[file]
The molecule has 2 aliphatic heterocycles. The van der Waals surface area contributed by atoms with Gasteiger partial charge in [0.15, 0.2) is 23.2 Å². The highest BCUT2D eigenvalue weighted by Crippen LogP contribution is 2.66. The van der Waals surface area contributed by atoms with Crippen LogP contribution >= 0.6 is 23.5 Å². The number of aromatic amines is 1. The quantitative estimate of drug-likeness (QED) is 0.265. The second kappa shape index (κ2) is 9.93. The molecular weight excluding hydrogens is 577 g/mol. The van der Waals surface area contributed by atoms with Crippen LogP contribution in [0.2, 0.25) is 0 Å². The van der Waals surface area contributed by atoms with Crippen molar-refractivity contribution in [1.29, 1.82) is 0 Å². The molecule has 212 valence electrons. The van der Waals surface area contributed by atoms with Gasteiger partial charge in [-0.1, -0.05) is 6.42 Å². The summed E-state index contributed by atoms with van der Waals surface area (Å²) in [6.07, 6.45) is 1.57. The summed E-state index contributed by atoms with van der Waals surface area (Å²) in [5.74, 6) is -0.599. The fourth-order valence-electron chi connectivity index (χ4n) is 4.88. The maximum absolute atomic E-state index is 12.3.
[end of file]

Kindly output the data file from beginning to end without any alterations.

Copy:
The molecule has 2 aliphatic heterocycles. The van der Waals surface area contributed by atoms with Gasteiger partial charge in [0.15, 0.2) is 23.2 Å². The highest BCUT2D eigenvalue weighted by Crippen LogP contribution is 2.66. The van der Waals surface area contributed by atoms with Crippen LogP contribution >= 0.6 is 23.5 Å². The number of aromatic amines is 1. The quantitative estimate of drug-likeness (QED) is 0.265. The second kappa shape index (κ2) is 9.93. The molecular weight excluding hydrogens is 577 g/mol. The van der Waals surface area contributed by atoms with Crippen LogP contribution in [0.2, 0.25) is 0 Å². The van der Waals surface area contributed by atoms with Crippen molar-refractivity contribution in [1.29, 1.82) is 0 Å². The molecule has 212 valence electrons. The van der Waals surface area contributed by atoms with Gasteiger partial charge in [-0.1, -0.05) is 6.42 Å². The summed E-state index contributed by atoms with van der Waals surface area (Å²) in [6.07, 6.45) is 1.57. The summed E-state index contributed by atoms with van der Waals surface area (Å²) in [5.74, 6) is -0.599. The fourth-order valence-electron chi connectivity index (χ4n) is 4.88. The maximum absolute atomic E-state index is 12.3.